Art Critics



Heads I Win







It's just incomprehencible how evolution managed to spawn a species called art critic?

Would you pay $90m for this oddity from Hockney?


Portrait of an Artist (Pool with Two Figures)

This masterpiece from David Hockney was sold by Christie's auction house in Manhattan. They described the work as, “one of the great masterpieces of the modern era”. The Gaurdian tells us that "a smartly dressed man, standing on the edge of the pool, looks pensively at another figure swimming toward him in glistening waters." Quite honestly, the chap on the side looks a bit of a nitwit.

Will Gompertz took some time off from seeking to grasp the essence of Dua Lipa's music to explain why this piece was worth $90m:

"Structure is one factor. It has a geometric formality - squares, rectangles and triangles - that provides a coherent and solid framework in which the more complex effects Hockney wants to capture can be clearly expressed." He goes on:

"And so our senses are aroused and receptive, while our desire for order is satisfied by the simplicity of geometric shapes."

Complete lunacy! By the way, that women is not part of the picture.


Kapoors Ttowerower, just one large mocking piss take

"Up close the steel tubes that have been bolted together to create Anish Kapoor and Cecil Balmond's homage to the architecture of dreams are not merely red, as they appear from a distance. They are deeply, organically, warmly and carnally red, a red of freshly exposed arteries and organs...."

Well, that was the Guardian's view, here's another view, it's a pile of junk, a waste of £22 million, (even if most of the money came from steel billionaire Lakshmi Mittal).


Value for Money at B&Q

For only £8 you could see the Turner Prize shortlisted exhibits at Tate Britain. This really is an opportunity to experience British comedy at its best.

Jonathan Jones, art critic for The Guardian, who is also one of the judges, said:

'I think it's going to be a classic Turner Prize, to remind people why it's such a great prize, and rewallpapermind people why British art is so exciting.'

We were all breathless here at Blast It and we spotted the winner. Richard Wright's 'Untitled' work, which includeed intricate patterns from gold leaf painted across one wall of the gallery. Apparently, this was Richard's 'most complex and ambitious composition to date'. Sometimes words don't have to mean anything.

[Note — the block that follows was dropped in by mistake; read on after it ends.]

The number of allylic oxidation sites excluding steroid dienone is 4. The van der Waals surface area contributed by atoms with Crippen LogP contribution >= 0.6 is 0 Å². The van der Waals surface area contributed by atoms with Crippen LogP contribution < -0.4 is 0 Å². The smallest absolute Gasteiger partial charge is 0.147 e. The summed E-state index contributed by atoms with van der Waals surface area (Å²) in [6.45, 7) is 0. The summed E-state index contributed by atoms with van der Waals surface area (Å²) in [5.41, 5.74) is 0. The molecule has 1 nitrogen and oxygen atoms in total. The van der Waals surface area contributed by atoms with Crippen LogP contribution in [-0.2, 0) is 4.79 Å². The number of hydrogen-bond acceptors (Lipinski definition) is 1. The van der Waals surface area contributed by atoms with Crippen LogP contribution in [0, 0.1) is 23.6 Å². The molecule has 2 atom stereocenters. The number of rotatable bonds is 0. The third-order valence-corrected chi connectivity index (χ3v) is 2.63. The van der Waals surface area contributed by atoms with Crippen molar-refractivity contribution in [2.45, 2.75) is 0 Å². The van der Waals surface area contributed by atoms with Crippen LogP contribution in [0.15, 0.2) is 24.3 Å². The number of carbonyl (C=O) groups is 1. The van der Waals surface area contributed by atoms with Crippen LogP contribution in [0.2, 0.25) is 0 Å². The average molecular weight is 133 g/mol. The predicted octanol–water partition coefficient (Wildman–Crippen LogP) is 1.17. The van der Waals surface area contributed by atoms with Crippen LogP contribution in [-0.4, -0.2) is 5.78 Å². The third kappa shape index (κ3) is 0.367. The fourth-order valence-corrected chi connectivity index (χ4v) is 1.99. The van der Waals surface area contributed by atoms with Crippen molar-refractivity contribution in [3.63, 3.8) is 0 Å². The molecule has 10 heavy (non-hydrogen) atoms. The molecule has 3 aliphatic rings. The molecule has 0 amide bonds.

Strange how it looks like a roll of wallpaper that anyone can buy from B&Q for £5.99.

The Prize jury said they: "admired the profound originality and beauty" of Wright's work.

Poet Laureate Carol Ann Duffy, who presented the award to Wright, praised the shortlisted artists. She said: "This years shortlist shows we have some of the most inventive artists in the world working in Britain.

(Carol is the biggest selling living British poet... why?)

"We need artists' unique perspectives on the enormous challenges facing us."

(What, like solving the banking crisis, the global warming crisis, the justice system crisis, the elderly care crisis, the dirty hospital crisis. No, not solving, just providing a new way of looking at things. Right, yeah, really useful.)

Wright himself said: "I am interested in placing painting in the situation where it collides with the world; the fragility of that existence. Being here for a short period of time, I feel, heightens the experience of it being here."

(You're not actually here Richard, you only think you are.)

He added: "Sometimes I feel a sense of loss because I can't repeat the work... but maybe that sense of loss is part of the point."

(It certainly is and we all share your loss, Human Resources at B&Q have decided to move you to the gardening department.)

Stella on the stairs

stella on stairs




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Citizen Guides

eCap home



Chipping Away



Art for art sake

Animal Ethics

Political Correctness

The Royal Family

This year's entry for the Turnip Prize 2018

Cold cure

The Guardian's art critic described the installation above as "beyond inspiration or a portal to a another dimension".

The Guardian's art critic obviously knows what he is talking about...


wrong way